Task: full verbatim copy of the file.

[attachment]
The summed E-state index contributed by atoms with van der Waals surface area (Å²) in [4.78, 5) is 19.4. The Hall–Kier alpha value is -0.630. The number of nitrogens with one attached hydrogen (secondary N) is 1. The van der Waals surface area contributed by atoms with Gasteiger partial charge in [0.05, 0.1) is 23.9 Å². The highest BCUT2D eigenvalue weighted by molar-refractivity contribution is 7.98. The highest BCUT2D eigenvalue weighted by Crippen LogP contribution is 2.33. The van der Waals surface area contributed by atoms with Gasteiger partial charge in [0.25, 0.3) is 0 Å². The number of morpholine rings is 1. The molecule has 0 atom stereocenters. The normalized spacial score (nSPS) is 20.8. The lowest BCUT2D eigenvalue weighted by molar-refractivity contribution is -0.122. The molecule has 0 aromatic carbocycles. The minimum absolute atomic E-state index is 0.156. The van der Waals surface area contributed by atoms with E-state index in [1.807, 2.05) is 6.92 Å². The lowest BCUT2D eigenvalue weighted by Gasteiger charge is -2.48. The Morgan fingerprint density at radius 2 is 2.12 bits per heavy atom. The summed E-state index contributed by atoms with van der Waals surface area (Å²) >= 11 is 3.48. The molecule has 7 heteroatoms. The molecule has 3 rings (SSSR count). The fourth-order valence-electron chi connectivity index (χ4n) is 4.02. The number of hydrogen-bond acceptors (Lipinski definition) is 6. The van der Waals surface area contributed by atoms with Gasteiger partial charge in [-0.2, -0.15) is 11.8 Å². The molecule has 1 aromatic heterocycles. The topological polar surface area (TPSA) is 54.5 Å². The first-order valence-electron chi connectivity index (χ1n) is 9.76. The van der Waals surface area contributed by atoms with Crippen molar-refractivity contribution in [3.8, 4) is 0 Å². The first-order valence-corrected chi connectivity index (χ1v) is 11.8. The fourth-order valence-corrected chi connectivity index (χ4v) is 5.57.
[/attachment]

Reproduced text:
The summed E-state index contributed by atoms with van der Waals surface area (Å²) in [4.78, 5) is 19.4. The Hall–Kier alpha value is -0.630. The number of nitrogens with one attached hydrogen (secondary N) is 1. The van der Waals surface area contributed by atoms with Gasteiger partial charge in [0.05, 0.1) is 23.9 Å². The highest BCUT2D eigenvalue weighted by molar-refractivity contribution is 7.98. The highest BCUT2D eigenvalue weighted by Crippen LogP contribution is 2.33. The van der Waals surface area contributed by atoms with Gasteiger partial charge in [0.25, 0.3) is 0 Å². The number of morpholine rings is 1. The molecule has 0 atom stereocenters. The normalized spacial score (nSPS) is 20.8. The lowest BCUT2D eigenvalue weighted by molar-refractivity contribution is -0.122. The molecule has 0 aromatic carbocycles. The minimum absolute atomic E-state index is 0.156. The van der Waals surface area contributed by atoms with E-state index in [1.807, 2.05) is 6.92 Å². The lowest BCUT2D eigenvalue weighted by Gasteiger charge is -2.48. The Morgan fingerprint density at radius 2 is 2.12 bits per heavy atom. The summed E-state index contributed by atoms with van der Waals surface area (Å²) >= 11 is 3.48. The molecule has 7 heteroatoms. The molecule has 3 rings (SSSR count). The fourth-order valence-electron chi connectivity index (χ4n) is 4.02. The number of hydrogen-bond acceptors (Lipinski definition) is 6. The van der Waals surface area contributed by atoms with Gasteiger partial charge in [-0.2, -0.15) is 11.8 Å². The molecule has 1 aromatic heterocycles. The topological polar surface area (TPSA) is 54.5 Å². The first-order valence-electron chi connectivity index (χ1n) is 9.76. The van der Waals surface area contributed by atoms with Crippen molar-refractivity contribution in [3.8, 4) is 0 Å². The first-order valence-corrected chi connectivity index (χ1v) is 11.8. The fourth-order valence-corrected chi connectivity index (χ4v) is 5.57.